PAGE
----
The always interesting Eric Peters reports:
Something strange – and dangerous – happened to me the other day while I was out test-driving a new Toyota Prius.
The car decided it was time to stop. In the middle of the road. For reasons known only to the emperor.
Or the software.
I found myself parked in the middle of the road – with traffic not parked coming up behind me, fast. Other drivers were probably were wondering why that idiot in the Prius had decided to stop in the middle of the road.
But it wasn’t me. I was just the meatsack behind the wheel. The Prius was driving.
Like almost all 2019 model year cars, the Prius has something called automated emergency braking. It’s a saaaaaaaaaaaaaaafety system meant to correct for distracted driving – or just slow-to-react driving.
Sensors embedded in the car’s front and rear bumpers scan the perimeter and if they see something in your path that you don’t – or you haven’t applied the brakes in time to avoid hitting whatever it is – the system will automatically brake for you.
. . .
This instance of non-emergency braking may have occurred because we had an ice storm the previous day. Everything got shellacked with a coating of the stuff.
I scraped the ice off the windshield and side glass before I headed out – as people have been doing for generations – so that I could see. The problem – I suspect – was that the car couldn’t see.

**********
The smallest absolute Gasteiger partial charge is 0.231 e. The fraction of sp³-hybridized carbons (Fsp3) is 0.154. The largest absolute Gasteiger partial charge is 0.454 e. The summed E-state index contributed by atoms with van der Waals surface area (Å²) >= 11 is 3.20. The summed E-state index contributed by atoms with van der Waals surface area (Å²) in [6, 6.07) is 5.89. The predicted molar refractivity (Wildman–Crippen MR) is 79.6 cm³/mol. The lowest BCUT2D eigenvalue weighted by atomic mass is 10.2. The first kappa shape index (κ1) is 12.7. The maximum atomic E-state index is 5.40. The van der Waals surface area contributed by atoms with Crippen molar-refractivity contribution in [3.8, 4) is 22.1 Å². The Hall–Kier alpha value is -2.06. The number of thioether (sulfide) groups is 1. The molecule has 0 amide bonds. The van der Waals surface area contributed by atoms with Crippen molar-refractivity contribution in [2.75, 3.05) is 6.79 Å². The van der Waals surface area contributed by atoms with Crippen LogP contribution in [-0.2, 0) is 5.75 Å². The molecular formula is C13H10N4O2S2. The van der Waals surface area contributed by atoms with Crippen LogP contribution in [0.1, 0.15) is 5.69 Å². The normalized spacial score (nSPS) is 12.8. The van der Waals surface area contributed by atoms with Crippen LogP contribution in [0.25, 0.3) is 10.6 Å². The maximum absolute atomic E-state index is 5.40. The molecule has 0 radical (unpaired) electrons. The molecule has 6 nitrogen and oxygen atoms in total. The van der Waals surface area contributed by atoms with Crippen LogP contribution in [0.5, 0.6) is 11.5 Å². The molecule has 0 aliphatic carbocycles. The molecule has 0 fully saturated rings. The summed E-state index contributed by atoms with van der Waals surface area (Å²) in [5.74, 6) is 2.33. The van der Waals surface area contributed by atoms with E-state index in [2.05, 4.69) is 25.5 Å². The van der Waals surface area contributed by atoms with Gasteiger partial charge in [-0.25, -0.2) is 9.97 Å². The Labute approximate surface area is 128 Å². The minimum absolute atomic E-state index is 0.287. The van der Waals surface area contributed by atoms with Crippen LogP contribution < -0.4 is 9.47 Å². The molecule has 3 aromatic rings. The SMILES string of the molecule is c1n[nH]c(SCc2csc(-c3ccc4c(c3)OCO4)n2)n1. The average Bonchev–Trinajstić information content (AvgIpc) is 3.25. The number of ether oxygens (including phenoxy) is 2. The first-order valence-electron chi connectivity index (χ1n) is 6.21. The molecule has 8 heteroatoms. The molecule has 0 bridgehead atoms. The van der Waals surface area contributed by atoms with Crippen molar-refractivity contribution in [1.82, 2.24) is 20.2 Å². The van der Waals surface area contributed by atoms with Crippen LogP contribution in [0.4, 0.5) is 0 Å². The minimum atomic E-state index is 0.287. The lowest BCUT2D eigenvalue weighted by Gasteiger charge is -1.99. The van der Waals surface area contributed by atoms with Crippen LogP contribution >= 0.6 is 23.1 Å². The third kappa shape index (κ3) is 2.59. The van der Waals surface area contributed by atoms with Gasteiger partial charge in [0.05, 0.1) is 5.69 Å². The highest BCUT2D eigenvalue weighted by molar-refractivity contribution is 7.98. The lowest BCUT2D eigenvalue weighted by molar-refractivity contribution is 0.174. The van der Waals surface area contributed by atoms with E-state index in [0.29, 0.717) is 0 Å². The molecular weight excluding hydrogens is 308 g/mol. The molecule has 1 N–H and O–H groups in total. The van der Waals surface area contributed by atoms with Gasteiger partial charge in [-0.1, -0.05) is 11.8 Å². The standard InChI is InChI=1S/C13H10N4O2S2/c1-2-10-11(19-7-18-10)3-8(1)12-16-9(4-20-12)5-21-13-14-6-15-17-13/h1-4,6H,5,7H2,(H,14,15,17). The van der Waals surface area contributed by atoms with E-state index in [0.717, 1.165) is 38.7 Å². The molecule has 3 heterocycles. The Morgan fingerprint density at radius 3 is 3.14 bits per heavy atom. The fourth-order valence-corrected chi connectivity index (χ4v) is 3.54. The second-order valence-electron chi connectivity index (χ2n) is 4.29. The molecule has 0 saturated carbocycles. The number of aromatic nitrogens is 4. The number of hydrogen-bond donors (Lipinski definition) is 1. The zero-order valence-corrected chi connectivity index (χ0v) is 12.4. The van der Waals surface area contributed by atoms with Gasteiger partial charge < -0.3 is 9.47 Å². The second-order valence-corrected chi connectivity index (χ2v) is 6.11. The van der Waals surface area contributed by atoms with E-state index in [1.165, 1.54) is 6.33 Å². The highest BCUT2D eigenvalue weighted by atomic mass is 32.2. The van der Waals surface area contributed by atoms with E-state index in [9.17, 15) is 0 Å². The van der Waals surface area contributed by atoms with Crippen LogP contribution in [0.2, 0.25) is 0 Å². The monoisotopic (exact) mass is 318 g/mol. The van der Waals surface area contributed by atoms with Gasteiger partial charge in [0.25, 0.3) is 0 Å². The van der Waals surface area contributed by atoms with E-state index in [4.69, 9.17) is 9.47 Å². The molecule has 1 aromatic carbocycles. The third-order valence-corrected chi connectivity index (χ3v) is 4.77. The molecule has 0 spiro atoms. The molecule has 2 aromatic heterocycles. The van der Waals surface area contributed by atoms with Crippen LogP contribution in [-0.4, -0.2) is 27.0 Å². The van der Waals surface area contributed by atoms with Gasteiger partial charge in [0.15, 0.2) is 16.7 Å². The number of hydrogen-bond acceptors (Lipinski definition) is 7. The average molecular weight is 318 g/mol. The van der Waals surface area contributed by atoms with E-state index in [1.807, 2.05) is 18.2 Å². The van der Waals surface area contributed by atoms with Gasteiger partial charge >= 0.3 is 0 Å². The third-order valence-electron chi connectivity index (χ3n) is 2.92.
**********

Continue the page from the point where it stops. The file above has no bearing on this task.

Those sensors embedded in the bodywork were probably still covered by ice, giving the car a case of temporary glaucoma. As a result, the Prius may have thought it saw something in the road – and slammed on its brakes to avoid hitting what wasn’t there.
To prevent this from happening, those sensors must be kept clean. Especially if there’s no way to turn off the saaaaaaaaaaaaaaaafety system tied into those sensors. Which in most cases, there isn’t.
But people haven’t been advised about keeping those sensors clean – at least, not strongly enough. There is info to that effect in the fine print of the owner’s manuals of most cars quipped with this feature, including the Prius.
But even if one is diligent about checking (and cleaning off) the car’s various embedded sensors before one begins driving, what about while one is driving?
Weather happens sometimes.
It was sunny and clear when you left the house – or are on your way home from work – but mid-trip, it begins to snow or sleet . . . and the car’s entire front end (where those sensors are embedded) gets coated by slush/slurry/road spray . . . and the car can no longer see very well or even not at all.
There aren’t warning icons/buzzers in the gauge cluster of any new car equipped with this system (so far as I have been able to determine) to let you know that it’s time to stop and wipe off the bumpers because the car can no longer see – and (like your grandma, who also can’t see very well anymore) might just do something unpredictable.
This is arguably . . . dangerous.
The car braked hard, too.
I can now describe what the dashboard of a Prius tastes like. Needs A1.
There's more at the link, including a video report on the incident.
I'd never heard of this problem before: but then, I also haven't driven a car with predictive emergency braking before. After reading Mr. Peters' report, I'm going to do my best never to get behind the wheel of one, thank you very much!
Who approved this system for production without thinking of so basic a problem, anyway?